I have no idea why I ever thought I’d need these – I guess I was so confused by the maze of products out there. Humans have an amazing sense, called touch, which tells us whether it’s hot, cold or just right in a room, or bathtub. Babies are more sensitive to temperature than we grownups, so bathwater should be little more than lukewarm. And when it comes to dressing bub or putting the right amount of covers on them at night, trust me, you’ve got this!
Baby monitors and breathing sensors
This is a controversial one but, for me, these monitors were redundant because I believe that babies should sleep in their parents’ rooms for at least the first year. After that time, the likelihood of cot death drops, tremendously. Our species evolved without these fancy contraptions and our ancestral mothers slept close to their babies, to better respond to their needs.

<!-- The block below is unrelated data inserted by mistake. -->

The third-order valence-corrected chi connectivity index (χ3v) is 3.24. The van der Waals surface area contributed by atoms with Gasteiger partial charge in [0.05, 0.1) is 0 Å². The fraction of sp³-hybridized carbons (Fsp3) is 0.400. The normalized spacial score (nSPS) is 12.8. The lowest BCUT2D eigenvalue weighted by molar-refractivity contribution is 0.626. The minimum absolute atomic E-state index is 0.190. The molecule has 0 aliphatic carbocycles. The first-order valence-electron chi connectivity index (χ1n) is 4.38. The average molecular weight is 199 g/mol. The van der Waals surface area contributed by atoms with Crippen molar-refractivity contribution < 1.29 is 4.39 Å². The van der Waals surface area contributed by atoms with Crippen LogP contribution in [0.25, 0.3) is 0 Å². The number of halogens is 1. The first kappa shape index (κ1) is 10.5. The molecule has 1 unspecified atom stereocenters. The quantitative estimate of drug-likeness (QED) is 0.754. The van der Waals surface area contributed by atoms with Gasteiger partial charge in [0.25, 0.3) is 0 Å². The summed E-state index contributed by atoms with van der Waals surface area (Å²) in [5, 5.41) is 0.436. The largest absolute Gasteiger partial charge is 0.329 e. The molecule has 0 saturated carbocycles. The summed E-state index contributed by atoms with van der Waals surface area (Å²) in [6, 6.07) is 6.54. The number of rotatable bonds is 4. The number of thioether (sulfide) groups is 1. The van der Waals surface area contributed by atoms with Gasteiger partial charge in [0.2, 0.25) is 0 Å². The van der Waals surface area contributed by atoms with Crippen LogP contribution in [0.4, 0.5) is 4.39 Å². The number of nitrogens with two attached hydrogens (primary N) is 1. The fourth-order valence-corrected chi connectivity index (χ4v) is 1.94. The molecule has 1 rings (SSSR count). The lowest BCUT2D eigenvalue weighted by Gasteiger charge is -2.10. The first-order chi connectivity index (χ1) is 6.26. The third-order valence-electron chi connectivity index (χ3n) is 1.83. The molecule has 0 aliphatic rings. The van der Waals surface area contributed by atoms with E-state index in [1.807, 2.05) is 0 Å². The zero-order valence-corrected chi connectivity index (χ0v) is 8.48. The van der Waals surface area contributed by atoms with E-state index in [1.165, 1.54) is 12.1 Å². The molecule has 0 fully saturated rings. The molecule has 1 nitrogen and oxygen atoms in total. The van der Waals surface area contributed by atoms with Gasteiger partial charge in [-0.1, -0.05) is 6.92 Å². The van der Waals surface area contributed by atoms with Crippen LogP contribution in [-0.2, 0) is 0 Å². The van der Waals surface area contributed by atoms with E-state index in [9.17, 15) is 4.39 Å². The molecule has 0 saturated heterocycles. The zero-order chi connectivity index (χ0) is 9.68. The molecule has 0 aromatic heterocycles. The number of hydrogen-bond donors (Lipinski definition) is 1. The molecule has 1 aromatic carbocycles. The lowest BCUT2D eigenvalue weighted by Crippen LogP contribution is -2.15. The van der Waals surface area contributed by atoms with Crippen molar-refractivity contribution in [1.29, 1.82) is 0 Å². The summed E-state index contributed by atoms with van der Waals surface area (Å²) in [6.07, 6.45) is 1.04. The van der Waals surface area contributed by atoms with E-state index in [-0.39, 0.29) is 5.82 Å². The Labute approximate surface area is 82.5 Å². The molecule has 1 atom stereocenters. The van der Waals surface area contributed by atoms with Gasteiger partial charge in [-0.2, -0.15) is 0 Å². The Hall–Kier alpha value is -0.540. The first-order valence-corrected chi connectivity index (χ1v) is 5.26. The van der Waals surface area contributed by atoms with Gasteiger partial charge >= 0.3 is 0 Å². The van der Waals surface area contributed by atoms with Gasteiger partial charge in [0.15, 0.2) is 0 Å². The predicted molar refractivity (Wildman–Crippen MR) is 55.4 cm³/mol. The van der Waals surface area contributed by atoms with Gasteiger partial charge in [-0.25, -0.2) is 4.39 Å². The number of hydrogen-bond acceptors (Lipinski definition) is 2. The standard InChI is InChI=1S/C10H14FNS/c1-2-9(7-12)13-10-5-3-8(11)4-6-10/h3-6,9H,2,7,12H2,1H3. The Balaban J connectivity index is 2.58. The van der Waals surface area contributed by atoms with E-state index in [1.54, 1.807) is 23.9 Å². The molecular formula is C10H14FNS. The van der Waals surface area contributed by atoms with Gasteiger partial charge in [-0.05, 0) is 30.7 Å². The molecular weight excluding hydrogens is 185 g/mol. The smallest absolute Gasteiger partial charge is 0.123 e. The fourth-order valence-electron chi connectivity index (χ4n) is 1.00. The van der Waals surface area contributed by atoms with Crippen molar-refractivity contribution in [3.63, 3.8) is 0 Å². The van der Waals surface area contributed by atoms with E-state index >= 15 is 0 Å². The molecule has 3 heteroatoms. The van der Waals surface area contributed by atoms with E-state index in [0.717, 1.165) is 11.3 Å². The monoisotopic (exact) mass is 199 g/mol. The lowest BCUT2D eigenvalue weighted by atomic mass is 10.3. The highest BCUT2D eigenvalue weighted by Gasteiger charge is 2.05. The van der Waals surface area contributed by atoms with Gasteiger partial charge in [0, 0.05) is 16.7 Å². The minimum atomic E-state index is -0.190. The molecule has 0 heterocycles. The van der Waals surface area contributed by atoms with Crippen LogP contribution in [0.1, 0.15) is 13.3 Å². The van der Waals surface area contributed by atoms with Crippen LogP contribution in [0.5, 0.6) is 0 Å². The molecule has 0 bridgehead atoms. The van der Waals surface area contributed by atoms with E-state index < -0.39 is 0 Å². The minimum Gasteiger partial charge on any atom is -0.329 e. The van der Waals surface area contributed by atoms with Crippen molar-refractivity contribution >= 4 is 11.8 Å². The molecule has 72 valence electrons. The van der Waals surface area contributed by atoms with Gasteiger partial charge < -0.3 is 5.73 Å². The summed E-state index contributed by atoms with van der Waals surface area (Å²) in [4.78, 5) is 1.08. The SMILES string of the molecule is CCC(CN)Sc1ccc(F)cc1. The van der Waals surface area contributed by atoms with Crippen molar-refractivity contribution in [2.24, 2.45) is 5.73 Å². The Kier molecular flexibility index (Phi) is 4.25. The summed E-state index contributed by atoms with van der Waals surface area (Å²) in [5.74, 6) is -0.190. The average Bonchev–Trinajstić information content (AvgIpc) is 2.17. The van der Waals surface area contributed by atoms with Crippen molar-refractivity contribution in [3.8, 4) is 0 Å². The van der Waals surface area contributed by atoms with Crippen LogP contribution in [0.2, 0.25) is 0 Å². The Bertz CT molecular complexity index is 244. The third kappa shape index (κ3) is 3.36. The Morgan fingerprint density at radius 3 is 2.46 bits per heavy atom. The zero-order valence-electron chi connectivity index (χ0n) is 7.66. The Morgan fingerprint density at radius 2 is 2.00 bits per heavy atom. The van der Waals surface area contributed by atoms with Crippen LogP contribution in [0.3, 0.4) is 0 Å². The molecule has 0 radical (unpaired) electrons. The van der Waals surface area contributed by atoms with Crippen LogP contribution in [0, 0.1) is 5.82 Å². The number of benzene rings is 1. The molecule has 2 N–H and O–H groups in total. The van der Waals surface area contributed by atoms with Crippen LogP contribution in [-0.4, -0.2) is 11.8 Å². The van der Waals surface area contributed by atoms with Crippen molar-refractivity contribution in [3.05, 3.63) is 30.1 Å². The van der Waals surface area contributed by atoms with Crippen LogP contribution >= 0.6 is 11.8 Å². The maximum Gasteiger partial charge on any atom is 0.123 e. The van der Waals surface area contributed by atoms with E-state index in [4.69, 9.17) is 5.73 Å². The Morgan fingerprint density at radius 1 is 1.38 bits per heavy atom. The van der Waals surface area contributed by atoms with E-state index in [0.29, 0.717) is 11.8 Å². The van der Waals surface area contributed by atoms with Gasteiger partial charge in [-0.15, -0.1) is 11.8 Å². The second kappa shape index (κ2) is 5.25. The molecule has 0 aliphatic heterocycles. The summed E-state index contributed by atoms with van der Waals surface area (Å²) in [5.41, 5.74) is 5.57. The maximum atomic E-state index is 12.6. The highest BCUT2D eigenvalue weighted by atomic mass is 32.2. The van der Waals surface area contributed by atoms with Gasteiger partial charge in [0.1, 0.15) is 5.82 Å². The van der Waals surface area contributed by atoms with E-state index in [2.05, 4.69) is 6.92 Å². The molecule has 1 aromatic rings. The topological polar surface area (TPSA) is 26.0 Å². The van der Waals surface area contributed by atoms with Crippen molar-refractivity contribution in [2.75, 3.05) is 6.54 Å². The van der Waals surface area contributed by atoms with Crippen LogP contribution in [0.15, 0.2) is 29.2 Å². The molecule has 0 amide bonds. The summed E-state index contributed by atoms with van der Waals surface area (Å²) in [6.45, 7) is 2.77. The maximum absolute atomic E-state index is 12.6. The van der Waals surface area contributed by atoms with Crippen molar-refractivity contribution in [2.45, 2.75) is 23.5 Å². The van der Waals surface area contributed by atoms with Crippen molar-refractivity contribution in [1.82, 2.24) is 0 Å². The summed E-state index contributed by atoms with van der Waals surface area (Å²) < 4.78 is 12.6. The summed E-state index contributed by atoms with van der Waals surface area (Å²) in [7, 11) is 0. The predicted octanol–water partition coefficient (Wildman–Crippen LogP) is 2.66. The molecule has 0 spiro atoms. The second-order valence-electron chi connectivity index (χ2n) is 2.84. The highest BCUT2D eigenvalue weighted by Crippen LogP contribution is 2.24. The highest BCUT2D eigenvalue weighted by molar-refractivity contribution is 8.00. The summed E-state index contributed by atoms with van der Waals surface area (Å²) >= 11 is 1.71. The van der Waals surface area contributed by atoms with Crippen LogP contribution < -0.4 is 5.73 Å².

Our breathing monitor set off a few false alarms, causing more heartache than it was worth, for the mild peace of mind I enjoyed with its presence. When my second bub arrived, I ditched the alarm, attached her cot to my bed, rolled over to feed when she woke, then rolled back and went to sleep. James McKenna, PhD, offers some fantastic, evidence-based insights into safe co-sleeping.
More information is coming to light about the harmful effects of electromagnetic frequencies (EMF) and, another reason I’m wary of monitors and breathing sensors, is the near-constant exposure, so close to our babies’ tiny bodies. There now exist monitors, which babies wear as a sock, emitting WIFI and Bluetooth signals, as they sleep. I can’t help but feel that these monitors trade short-term peace of mind, at the possible expense of our children’s long-term health.